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View Full Version : Bartoli's Serve and other players techniques


SV_Fan
Nov 27th, 2007, 08:56 PM
Well I was at the park this sunday, playing with my hitting partner. We were playing a set and I broke him by creating the shap angles off my fierce 2 handed shots, but anyways I was getting a single serve in. My normal serve is a short poke at the ball that is easy to attack. So then I was thinking about Bartoli and how consistent her shots and things are. I started to imitate her servebecause I knew that her serve is consistent. So I stood at the line stood on my tippy toes and served I don't do my arm like hers but it worked. I aced him a couple times, and My serve was placing well. At 1st I tried to imitates Venus' serve motion I just love that motion so then that didn't work so I tried Serena's that didn't work so I went with Bartoli. But Bartoli's Serve really works and I was thinking if she can generate 90-100mph serves with her wrist then imagine what she could do if hers was like Justine or Venus'.

Have you guys ever done this? Imitate a players certain something?

thomas.chung
Nov 27th, 2007, 10:38 PM
Well first of all, congratulate you on your aces.

So it is really two questions you are asking:
1.) Can players imitate others to improve mechanics?
2.) Can players work certain element or technique or game style (like counter-punching vs. volleyer) of another player's into his/her game?

To answer your questions, I am personally a fan of Justine. However, I would not imitate her groundstroke because hers require a lot of core strength which unless you are a dedicated athlete who does a lot of training in the core strength area, you won't be able to generate the kind of pace she hits in. This brings up the point about different body types, mechanics is very dependent on body type. Which means that it is almost impossible for Serena to play in Justine's mechanics because Serena is much taller and bulkier which means that she cannot achieve the same level of light footed-ness" as Justine even in her prime. With this being said, players can certainly work different elements into their game, like as you said, hitting with more wrist on her serves or having more shoulder turn. But at their level, their mechanics should be near perfect as much as other people criticize, because how else can they be the top of the world.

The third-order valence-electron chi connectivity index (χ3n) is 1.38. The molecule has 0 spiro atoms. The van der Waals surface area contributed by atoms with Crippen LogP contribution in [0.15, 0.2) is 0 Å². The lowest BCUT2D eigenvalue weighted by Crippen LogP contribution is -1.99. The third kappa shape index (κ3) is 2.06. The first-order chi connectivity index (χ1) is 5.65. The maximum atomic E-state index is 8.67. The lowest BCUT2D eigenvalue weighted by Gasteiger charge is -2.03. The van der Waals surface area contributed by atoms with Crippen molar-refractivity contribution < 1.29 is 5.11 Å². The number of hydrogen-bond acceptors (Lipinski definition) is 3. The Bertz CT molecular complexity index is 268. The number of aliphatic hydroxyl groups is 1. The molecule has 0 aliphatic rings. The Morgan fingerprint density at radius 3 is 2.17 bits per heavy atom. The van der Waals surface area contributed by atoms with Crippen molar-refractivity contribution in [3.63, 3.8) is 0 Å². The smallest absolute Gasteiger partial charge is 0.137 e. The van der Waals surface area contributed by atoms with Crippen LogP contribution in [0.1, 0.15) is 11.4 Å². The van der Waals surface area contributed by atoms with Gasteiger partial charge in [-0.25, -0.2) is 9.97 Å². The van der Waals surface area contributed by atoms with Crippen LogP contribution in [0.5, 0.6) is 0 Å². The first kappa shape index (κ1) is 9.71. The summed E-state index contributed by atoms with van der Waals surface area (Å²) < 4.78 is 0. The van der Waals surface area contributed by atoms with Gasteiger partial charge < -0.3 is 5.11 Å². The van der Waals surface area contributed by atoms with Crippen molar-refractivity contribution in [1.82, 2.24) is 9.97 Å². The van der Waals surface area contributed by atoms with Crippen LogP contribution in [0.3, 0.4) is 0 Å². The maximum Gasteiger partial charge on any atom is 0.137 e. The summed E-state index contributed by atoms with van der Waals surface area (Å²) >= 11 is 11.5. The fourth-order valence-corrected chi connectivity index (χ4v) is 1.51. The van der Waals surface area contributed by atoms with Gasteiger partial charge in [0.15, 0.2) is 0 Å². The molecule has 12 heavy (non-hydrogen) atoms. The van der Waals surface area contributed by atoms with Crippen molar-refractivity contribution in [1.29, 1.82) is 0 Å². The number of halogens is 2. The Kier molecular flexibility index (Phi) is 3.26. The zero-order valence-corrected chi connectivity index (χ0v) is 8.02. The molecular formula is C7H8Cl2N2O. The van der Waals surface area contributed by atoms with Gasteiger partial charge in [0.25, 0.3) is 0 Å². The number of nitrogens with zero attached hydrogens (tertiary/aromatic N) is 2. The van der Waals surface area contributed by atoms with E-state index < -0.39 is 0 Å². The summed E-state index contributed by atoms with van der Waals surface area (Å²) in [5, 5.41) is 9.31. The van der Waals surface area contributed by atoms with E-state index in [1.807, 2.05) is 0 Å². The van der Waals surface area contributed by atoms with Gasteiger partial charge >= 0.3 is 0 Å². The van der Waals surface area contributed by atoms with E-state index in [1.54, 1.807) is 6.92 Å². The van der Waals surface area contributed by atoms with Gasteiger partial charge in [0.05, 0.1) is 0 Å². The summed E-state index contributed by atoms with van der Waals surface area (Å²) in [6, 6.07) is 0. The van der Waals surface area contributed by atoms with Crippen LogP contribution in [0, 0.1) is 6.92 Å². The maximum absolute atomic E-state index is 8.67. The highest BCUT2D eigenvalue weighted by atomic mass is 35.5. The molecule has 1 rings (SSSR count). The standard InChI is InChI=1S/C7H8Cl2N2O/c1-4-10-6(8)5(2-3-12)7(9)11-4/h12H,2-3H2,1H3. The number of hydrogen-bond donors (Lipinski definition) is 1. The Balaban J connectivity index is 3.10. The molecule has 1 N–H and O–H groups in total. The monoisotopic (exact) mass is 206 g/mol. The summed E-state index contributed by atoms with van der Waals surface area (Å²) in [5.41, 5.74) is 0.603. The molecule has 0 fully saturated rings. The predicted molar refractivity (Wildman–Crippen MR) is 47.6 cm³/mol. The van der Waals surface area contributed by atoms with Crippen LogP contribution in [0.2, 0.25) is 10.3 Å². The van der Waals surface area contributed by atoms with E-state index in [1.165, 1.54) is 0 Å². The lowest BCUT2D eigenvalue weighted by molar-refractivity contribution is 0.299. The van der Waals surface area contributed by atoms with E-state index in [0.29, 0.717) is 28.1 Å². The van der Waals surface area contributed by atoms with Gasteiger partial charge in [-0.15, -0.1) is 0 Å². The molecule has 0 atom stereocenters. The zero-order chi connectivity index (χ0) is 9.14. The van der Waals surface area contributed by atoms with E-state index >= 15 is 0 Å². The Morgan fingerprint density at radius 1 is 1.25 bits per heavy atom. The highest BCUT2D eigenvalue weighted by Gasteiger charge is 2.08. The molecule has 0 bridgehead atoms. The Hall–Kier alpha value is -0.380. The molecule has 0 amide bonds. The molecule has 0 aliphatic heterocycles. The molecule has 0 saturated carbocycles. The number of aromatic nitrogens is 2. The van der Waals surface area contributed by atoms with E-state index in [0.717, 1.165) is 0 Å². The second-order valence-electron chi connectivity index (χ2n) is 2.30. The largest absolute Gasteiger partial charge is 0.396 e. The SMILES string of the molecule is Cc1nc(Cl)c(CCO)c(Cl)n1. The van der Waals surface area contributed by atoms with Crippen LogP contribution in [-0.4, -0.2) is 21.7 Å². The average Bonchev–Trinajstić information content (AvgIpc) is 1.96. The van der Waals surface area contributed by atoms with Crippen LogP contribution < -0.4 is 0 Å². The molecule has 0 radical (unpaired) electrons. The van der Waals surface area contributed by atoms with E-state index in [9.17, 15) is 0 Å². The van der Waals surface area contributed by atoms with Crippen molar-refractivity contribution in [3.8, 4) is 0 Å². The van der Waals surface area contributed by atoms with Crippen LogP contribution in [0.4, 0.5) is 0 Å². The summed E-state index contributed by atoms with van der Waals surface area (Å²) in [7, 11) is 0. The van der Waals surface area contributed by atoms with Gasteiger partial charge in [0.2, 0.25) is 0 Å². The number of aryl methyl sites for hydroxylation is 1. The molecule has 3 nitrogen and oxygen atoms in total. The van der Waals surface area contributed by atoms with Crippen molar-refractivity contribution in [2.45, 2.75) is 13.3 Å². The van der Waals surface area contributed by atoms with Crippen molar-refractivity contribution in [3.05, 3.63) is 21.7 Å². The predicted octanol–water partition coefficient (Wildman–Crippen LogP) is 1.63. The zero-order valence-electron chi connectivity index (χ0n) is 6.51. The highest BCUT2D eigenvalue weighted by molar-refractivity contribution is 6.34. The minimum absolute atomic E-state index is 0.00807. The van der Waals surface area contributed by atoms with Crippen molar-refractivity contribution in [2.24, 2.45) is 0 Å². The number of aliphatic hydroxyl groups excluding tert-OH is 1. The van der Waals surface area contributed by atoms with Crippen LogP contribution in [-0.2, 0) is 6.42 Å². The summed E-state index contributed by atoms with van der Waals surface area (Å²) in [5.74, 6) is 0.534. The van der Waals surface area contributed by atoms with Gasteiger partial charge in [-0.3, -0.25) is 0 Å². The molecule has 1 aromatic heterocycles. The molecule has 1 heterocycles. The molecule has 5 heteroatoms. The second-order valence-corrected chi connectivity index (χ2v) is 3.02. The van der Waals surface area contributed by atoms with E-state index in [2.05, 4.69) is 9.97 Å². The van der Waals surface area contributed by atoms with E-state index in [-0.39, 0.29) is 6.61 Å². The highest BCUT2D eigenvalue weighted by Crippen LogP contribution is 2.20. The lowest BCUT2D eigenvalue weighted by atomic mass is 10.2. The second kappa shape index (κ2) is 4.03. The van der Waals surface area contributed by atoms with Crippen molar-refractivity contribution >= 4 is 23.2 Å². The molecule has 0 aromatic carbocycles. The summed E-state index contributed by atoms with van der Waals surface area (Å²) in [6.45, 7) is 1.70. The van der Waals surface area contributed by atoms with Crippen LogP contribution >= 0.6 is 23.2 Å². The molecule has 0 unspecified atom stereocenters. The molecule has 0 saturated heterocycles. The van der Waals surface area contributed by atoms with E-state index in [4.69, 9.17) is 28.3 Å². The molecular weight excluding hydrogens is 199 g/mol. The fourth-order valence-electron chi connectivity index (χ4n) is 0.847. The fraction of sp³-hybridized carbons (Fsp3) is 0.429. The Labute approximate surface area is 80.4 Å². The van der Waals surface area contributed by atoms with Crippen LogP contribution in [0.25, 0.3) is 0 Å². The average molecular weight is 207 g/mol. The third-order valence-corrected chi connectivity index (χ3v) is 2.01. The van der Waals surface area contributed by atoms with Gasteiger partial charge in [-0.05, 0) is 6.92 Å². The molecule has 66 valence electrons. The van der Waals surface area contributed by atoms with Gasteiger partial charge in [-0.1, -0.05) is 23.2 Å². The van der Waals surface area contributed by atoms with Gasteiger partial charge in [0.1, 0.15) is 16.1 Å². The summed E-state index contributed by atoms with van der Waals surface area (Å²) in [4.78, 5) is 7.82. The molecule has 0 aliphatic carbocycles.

SV_Fan
Nov 28th, 2007, 12:04 AM
Interesting

RJWCapriati
Nov 28th, 2007, 01:46 AM
I do sometimes try to think of Henin's serve & forehand when I'm on court, it always seems to help me. :yeah:

DefyingGravity
Nov 28th, 2007, 01:57 AM
I've copied Hantuchova's backhand, and it kept mine SOOO smooth. I also copied Farina Elia's forehand and serve, variety, and volleys. I've really picked up my results with this combination.

Tennace
Nov 28th, 2007, 02:00 AM
Ive tried Bartoli's backhand once in a while. Once I was just fooling around at a clinic using her backhand and I hit something like 8 winners in a row off it :lol: